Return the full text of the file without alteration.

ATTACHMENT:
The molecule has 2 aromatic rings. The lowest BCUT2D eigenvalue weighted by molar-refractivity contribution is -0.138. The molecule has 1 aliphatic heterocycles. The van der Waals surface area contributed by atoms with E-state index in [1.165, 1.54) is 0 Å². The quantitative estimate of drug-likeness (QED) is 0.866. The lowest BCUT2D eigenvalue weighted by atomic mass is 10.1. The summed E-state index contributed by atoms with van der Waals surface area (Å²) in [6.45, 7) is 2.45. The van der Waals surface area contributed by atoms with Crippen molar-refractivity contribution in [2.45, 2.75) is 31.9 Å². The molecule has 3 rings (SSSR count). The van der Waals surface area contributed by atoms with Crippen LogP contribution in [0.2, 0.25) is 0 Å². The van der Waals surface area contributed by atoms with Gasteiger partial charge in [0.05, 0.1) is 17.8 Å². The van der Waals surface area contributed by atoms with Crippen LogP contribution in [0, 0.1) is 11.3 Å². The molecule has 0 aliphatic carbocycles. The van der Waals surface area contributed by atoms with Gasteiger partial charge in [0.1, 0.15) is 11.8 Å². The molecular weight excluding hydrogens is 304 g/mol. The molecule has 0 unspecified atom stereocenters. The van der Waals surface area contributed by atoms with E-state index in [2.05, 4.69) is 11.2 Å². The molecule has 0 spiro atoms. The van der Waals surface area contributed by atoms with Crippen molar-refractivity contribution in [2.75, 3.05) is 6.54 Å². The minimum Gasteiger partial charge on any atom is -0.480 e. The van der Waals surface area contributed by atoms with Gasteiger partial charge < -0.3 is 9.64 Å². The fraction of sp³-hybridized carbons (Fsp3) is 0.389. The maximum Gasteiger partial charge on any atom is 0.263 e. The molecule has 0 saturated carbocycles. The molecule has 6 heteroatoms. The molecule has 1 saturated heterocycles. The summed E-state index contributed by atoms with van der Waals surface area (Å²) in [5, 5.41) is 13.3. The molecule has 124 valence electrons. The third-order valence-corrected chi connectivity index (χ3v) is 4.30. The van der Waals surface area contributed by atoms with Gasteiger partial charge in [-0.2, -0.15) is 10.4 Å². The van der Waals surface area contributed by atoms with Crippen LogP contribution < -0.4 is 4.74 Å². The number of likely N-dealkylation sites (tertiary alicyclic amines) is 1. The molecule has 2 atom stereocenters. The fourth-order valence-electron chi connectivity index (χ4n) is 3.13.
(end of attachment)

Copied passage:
The molecule has 2 aromatic rings. The lowest BCUT2D eigenvalue weighted by molar-refractivity contribution is -0.138. The molecule has 1 aliphatic heterocycles. The van der Waals surface area contributed by atoms with E-state index in [1.165, 1.54) is 0 Å². The quantitative estimate of drug-likeness (QED) is 0.866. The lowest BCUT2D eigenvalue weighted by atomic mass is 10.1. The summed E-state index contributed by atoms with van der Waals surface area (Å²) in [6.45, 7) is 2.45. The van der Waals surface area contributed by atoms with Crippen molar-refractivity contribution in [2.45, 2.75) is 31.9 Å². The molecule has 3 rings (SSSR count). The van der Waals surface area contributed by atoms with Crippen LogP contribution in [0.2, 0.25) is 0 Å². The van der Waals surface area contributed by atoms with Gasteiger partial charge in [0.05, 0.1) is 17.8 Å². The van der Waals surface area contributed by atoms with Crippen LogP contribution in [0, 0.1) is 11.3 Å². The molecule has 0 aliphatic carbocycles. The van der Waals surface area contributed by atoms with Gasteiger partial charge in [0.1, 0.15) is 11.8 Å². The molecular weight excluding hydrogens is 304 g/mol. The molecule has 0 unspecified atom stereocenters. The van der Waals surface area contributed by atoms with E-state index in [2.05, 4.69) is 11.2 Å². The molecule has 0 spiro atoms. The van der Waals surface area contributed by atoms with Crippen molar-refractivity contribution in [2.75, 3.05) is 6.54 Å². The minimum Gasteiger partial charge on any atom is -0.480 e. The van der Waals surface area contributed by atoms with Gasteiger partial charge < -0.3 is 9.64 Å². The fraction of sp³-hybridized carbons (Fsp3) is 0.389. The maximum Gasteiger partial charge on any atom is 0.263 e. The molecule has 0 saturated carbocycles. The molecule has 6 heteroatoms. The molecule has 1 saturated heterocycles. The summed E-state index contributed by atoms with van der Waals surface area (Å²) in [5, 5.41) is 13.3. The molecule has 124 valence electrons. The third-order valence-corrected chi connectivity index (χ3v) is 4.30. The van der Waals surface area contributed by atoms with Gasteiger partial charge in [-0.2, -0.15) is 10.4 Å². The van der Waals surface area contributed by atoms with Crippen LogP contribution < -0.4 is 4.74 Å². The number of likely N-dealkylation sites (tertiary alicyclic amines) is 1. The molecule has 2 atom stereocenters. The fourth-order valence-electron chi connectivity index (χ4n) is 3.13.